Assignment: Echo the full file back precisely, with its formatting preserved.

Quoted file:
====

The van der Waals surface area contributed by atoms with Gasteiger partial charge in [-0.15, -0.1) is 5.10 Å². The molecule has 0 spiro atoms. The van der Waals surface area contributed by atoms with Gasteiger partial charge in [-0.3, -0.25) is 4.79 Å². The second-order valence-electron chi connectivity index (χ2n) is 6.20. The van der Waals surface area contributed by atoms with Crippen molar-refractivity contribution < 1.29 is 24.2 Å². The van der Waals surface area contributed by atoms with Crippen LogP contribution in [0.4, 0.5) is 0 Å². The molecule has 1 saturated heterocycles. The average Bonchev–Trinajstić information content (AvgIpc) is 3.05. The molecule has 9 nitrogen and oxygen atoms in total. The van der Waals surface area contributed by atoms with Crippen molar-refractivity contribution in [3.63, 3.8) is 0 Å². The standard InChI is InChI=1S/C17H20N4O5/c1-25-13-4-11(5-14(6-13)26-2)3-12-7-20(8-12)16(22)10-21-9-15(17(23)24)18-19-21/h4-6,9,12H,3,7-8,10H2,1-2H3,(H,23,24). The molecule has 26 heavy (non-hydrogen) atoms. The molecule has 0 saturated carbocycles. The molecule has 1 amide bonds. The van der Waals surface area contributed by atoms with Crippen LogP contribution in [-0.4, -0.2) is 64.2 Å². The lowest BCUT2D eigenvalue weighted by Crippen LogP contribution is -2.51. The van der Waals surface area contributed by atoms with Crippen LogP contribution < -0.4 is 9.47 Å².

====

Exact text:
The van der Waals surface area contributed by atoms with Gasteiger partial charge in [-0.15, -0.1) is 5.10 Å². The molecule has 0 spiro atoms. The van der Waals surface area contributed by atoms with Gasteiger partial charge in [-0.3, -0.25) is 4.79 Å². The second-order valence-electron chi connectivity index (χ2n) is 6.20. The van der Waals surface area contributed by atoms with Crippen molar-refractivity contribution < 1.29 is 24.2 Å². The van der Waals surface area contributed by atoms with Crippen LogP contribution in [0.4, 0.5) is 0 Å². The molecule has 1 saturated heterocycles. The average Bonchev–Trinajstić information content (AvgIpc) is 3.05. The molecule has 9 nitrogen and oxygen atoms in total. The van der Waals surface area contributed by atoms with Crippen molar-refractivity contribution in [3.63, 3.8) is 0 Å². The standard InChI is InChI=1S/C17H20N4O5/c1-25-13-4-11(5-14(6-13)26-2)3-12-7-20(8-12)16(22)10-21-9-15(17(23)24)18-19-21/h4-6,9,12H,3,7-8,10H2,1-2H3,(H,23,24). The molecule has 26 heavy (non-hydrogen) atoms. The molecule has 0 saturated carbocycles. The molecule has 1 amide bonds. The van der Waals surface area contributed by atoms with Crippen LogP contribution in [-0.4, -0.2) is 64.2 Å². The lowest BCUT2D eigenvalue weighted by Crippen LogP contribution is -2.51. The van der Waals surface area contributed by atoms with Crippen LogP contribution < -0.4 is 9.47 Å².